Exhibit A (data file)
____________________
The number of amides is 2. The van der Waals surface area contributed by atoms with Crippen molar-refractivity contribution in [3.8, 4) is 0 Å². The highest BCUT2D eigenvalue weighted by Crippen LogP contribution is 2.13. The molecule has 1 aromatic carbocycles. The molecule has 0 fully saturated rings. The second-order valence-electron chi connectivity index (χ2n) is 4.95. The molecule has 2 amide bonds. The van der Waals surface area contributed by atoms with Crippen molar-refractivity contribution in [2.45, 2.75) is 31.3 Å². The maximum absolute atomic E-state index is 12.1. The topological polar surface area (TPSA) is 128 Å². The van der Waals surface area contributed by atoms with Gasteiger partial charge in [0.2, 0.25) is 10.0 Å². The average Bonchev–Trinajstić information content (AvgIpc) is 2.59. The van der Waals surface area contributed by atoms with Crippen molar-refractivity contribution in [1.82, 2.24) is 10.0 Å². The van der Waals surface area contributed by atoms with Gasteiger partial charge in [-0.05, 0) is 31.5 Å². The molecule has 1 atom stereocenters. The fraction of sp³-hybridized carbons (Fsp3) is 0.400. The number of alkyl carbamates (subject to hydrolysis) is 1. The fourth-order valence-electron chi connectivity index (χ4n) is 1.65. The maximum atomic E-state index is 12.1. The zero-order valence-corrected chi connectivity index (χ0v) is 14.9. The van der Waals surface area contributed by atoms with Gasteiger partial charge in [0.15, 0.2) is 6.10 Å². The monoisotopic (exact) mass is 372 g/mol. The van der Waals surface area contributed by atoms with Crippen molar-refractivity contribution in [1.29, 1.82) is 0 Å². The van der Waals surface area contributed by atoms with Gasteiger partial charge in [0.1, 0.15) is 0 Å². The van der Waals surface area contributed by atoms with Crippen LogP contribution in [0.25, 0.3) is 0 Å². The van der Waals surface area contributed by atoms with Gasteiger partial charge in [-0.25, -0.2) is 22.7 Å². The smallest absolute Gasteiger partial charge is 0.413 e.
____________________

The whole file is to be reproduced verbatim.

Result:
The number of amides is 2. The van der Waals surface area contributed by atoms with Crippen molar-refractivity contribution in [3.8, 4) is 0 Å². The highest BCUT2D eigenvalue weighted by Crippen LogP contribution is 2.13. The molecule has 1 aromatic carbocycles. The molecule has 0 fully saturated rings. The second-order valence-electron chi connectivity index (χ2n) is 4.95. The molecule has 2 amide bonds. The van der Waals surface area contributed by atoms with Crippen molar-refractivity contribution in [2.45, 2.75) is 31.3 Å². The maximum absolute atomic E-state index is 12.1. The topological polar surface area (TPSA) is 128 Å². The van der Waals surface area contributed by atoms with Gasteiger partial charge in [0.2, 0.25) is 10.0 Å². The average Bonchev–Trinajstić information content (AvgIpc) is 2.59. The van der Waals surface area contributed by atoms with Crippen molar-refractivity contribution in [1.82, 2.24) is 10.0 Å². The van der Waals surface area contributed by atoms with Gasteiger partial charge in [-0.05, 0) is 31.5 Å². The molecule has 1 atom stereocenters. The fraction of sp³-hybridized carbons (Fsp3) is 0.400. The number of alkyl carbamates (subject to hydrolysis) is 1. The fourth-order valence-electron chi connectivity index (χ4n) is 1.65. The maximum atomic E-state index is 12.1. The zero-order valence-corrected chi connectivity index (χ0v) is 14.9. The van der Waals surface area contributed by atoms with Gasteiger partial charge in [0.15, 0.2) is 6.10 Å². The monoisotopic (exact) mass is 372 g/mol. The van der Waals surface area contributed by atoms with Crippen molar-refractivity contribution in [1.29, 1.82) is 0 Å². The van der Waals surface area contributed by atoms with Gasteiger partial charge in [0.1, 0.15) is 0 Å². The van der Waals surface area contributed by atoms with Crippen LogP contribution in [0.25, 0.3) is 0 Å². The van der Waals surface area contributed by atoms with Gasteiger partial charge in [-0.25, -0.2) is 22.7 Å². The smallest absolute Gasteiger partial charge is 0.413 e.